The burning sensation and severe pain, which diabetic patients usually suffer from, can be relieved to some extent by taking vitamin D, according to a study presented during a national conference of endocrinologists at PGI last week.
With time, diabetic patients develop nerve damage throughout the body, which causes pain, tingling, or numbness in the hands, arms, feet and legs, and can also affect organs like the digestive tract and the heart. These disorders are called diabetic peripheral neuropathies.
The study, conducted by endocrinologists from Chennai-based Sri Ramachandra University, found that vitamin D supplementation decreases the severity of symptoms in patients with diabetic peripheral neuropathy.
Conducted by Bubblu Tamilselvan, Nagendra Kumar, Krishna Seshadri, Manu Kurian and Lakshmi G, the 24-week-long study covered 45 patients with type 2 diabetes who suffered from typical motor and sensory neuropathy symptoms and had low vitamin D levels.
Patients with vitamin D levels less than 30ng/ml (nanogram per millilitre) were supplemented with 60,000IU (international units) of vitamin D per week for a period of six weeks, followed by 2,000IU vitamin D per day for 18 weeks. Patients with vitamin D levels within the range of 30 to 50ng/ml were supplemented with 2,000IU vitamin D per day for 24 weeks.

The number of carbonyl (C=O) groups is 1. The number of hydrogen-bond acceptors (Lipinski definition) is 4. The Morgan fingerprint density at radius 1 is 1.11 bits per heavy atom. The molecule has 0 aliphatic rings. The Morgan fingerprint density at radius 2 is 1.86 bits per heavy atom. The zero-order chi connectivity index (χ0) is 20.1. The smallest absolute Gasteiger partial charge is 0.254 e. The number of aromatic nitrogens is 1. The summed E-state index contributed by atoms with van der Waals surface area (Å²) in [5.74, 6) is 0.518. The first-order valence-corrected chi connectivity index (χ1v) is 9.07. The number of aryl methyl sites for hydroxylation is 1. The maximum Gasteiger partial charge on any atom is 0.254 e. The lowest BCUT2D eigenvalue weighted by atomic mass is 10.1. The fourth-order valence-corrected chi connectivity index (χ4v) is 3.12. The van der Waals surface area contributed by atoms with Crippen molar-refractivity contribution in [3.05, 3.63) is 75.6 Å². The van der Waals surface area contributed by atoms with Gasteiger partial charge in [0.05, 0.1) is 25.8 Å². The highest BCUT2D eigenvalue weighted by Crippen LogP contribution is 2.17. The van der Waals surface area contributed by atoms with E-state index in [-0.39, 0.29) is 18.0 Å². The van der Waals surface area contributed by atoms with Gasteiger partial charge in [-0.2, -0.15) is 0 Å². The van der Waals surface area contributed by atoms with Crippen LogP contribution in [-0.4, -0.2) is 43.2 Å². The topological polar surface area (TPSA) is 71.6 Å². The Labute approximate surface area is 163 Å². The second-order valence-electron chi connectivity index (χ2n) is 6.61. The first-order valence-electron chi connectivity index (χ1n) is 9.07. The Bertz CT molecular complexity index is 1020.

The patients showed a decrease in the severity of neuropathy symptoms. With changes in vitamin D level in their blood, their diabetic neuropathy score, and the neuropathy disability score improved, the study noted.
In diabetic neuropathy score, the symptoms of the patients are graded from 1 to 4. Neuropathy disability score is decided after examining the patient on the basis of DNS and varies from 1 to 10. The higher the score, the more severe the problem.